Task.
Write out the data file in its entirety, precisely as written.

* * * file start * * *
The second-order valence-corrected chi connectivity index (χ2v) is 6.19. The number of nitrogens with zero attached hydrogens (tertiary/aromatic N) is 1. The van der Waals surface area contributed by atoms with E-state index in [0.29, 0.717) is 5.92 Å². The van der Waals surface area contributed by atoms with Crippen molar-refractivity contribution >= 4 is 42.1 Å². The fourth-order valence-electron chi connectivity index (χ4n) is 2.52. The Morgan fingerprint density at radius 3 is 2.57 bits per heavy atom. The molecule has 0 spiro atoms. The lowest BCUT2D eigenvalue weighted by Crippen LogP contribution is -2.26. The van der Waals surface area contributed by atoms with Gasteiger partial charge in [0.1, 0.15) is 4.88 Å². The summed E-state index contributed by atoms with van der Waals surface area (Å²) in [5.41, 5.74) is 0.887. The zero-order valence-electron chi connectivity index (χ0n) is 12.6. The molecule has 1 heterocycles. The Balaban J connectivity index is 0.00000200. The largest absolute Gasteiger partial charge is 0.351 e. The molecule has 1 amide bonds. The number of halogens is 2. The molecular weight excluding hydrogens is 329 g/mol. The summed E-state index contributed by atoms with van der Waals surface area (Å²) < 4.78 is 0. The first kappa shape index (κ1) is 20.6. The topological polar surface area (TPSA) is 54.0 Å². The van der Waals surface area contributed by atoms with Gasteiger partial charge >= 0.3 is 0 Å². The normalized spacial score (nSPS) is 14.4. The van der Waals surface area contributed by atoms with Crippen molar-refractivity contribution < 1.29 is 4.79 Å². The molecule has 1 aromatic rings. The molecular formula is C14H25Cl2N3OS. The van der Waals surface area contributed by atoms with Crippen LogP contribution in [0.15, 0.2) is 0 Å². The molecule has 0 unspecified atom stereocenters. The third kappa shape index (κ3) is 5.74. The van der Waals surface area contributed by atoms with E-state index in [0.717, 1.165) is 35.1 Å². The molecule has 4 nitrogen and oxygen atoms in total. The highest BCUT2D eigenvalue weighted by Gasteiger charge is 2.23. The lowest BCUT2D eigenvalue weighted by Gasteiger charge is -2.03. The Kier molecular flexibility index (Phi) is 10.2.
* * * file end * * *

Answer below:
The second-order valence-corrected chi connectivity index (χ2v) is 6.19. The number of nitrogens with zero attached hydrogens (tertiary/aromatic N) is 1. The van der Waals surface area contributed by atoms with E-state index in [0.29, 0.717) is 5.92 Å². The van der Waals surface area contributed by atoms with Crippen molar-refractivity contribution >= 4 is 42.1 Å². The fourth-order valence-electron chi connectivity index (χ4n) is 2.52. The Morgan fingerprint density at radius 3 is 2.57 bits per heavy atom. The molecule has 0 spiro atoms. The lowest BCUT2D eigenvalue weighted by Crippen LogP contribution is -2.26. The van der Waals surface area contributed by atoms with Gasteiger partial charge in [0.1, 0.15) is 4.88 Å². The summed E-state index contributed by atoms with van der Waals surface area (Å²) in [5.41, 5.74) is 0.887. The zero-order valence-electron chi connectivity index (χ0n) is 12.6. The molecule has 1 heterocycles. The Balaban J connectivity index is 0.00000200. The largest absolute Gasteiger partial charge is 0.351 e. The molecule has 1 amide bonds. The number of halogens is 2. The molecular weight excluding hydrogens is 329 g/mol. The summed E-state index contributed by atoms with van der Waals surface area (Å²) < 4.78 is 0. The first kappa shape index (κ1) is 20.6. The topological polar surface area (TPSA) is 54.0 Å². The van der Waals surface area contributed by atoms with Gasteiger partial charge >= 0.3 is 0 Å². The normalized spacial score (nSPS) is 14.4. The van der Waals surface area contributed by atoms with Crippen molar-refractivity contribution < 1.29 is 4.79 Å². The molecule has 1 aromatic rings. The molecular formula is C14H25Cl2N3OS. The van der Waals surface area contributed by atoms with Crippen LogP contribution in [0.15, 0.2) is 0 Å². The molecule has 0 unspecified atom stereocenters. The third kappa shape index (κ3) is 5.74. The van der Waals surface area contributed by atoms with E-state index in [0.717, 1.165) is 35.1 Å². The molecule has 4 nitrogen and oxygen atoms in total. The highest BCUT2D eigenvalue weighted by Gasteiger charge is 2.23. The lowest BCUT2D eigenvalue weighted by Gasteiger charge is -2.03. The Kier molecular flexibility index (Phi) is 10.2.